So as promised (or threatened, depending on your point of view), I’m going to continue talking about the evolution of my scripting process this week. With that in mind, let’s look at example #2, taken from a later draft of Zombie Ranch. Go ahead and click on the image below for a larger view.
All set? Let’s talk shop, then. The first thing you may notice is that the page counts in the header still hadn’t been revised. This is not due to any grand plan on my part, it’s just something I didn’t bother mucking with at the time, since all of two people were going to be looking at it. The more important number was the big PAGE ELEVEN, which I put in manually at the top of each new script segment. This is important because, although I try my best to keep to a system of one script page per posted comic, there are times where I’ve had to break that rule. For instance, I had a lot of panel description on the fourth story page of the second arc (#27 in the archives), which meant that “page” was actually two pages in the script. That throws off any automatic numbering, so I prefer to just do it manually.
Incidentally, you may notice a great deal of white space present in the bottom portion of the page. That’s not actually there so I can doodle and make notes (although in this case, I did) — it’s there because this particular comic posting ends after panel 4, and I make a hard page break whenever that happens. It helps to keep the “beats” organized in my head (and Dawn’s, as well), and though it may seem wasteful at times, I think it’s indispensable when you’re working with someone else who can’t read your mind on where things are supposed to start and stop. You want to eliminate confusion as much as possible.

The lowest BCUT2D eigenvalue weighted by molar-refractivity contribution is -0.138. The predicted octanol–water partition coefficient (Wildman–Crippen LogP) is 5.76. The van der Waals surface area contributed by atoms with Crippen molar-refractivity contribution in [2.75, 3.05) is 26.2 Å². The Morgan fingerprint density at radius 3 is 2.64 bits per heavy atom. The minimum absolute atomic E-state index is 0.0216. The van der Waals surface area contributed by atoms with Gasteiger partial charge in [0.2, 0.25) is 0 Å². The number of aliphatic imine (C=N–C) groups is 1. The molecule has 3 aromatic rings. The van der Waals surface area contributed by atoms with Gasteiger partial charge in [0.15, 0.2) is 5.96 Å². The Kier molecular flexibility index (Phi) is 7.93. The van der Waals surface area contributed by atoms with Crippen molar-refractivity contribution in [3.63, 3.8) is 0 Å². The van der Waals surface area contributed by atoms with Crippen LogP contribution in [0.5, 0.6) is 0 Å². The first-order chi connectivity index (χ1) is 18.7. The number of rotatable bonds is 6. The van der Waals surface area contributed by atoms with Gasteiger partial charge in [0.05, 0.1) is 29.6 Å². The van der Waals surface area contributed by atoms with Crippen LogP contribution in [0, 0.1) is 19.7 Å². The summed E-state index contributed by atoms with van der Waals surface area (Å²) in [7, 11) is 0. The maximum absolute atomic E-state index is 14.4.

In that same vein, by this draft I had begun the time honored practice of consecutively numbering every line of dialog (and sound effect) that’s supposed to appear. Notice how the numbering carries through to the end of the page, instead of starting over with each panel. This is very, very important because both you and the artist have to be thinking about the composition of the page, and if there are words to be said, the words and images have to find room to effectively co-exist. If I start getting into dialog line #13 or #14, I know I’m in dangerous territory, which is a good warning system to have since I think it’s very easy for a writer to overdo it in a comics medium. More on that later.
The numbering helps mostly, again, in letting your artist keep track of the various elements. When Dawn sketches up a quick storyboard for me, she can also sketch in word balloons and label them ’1′, ’2′, and ’3′ to show which lines of the script they correspond to, and there’s much less chance of accidentally skipping something. For this same reason, I put the names of characters appearing in a given panel in ALL CAPS in the visual instructions, so they’re not overlooked.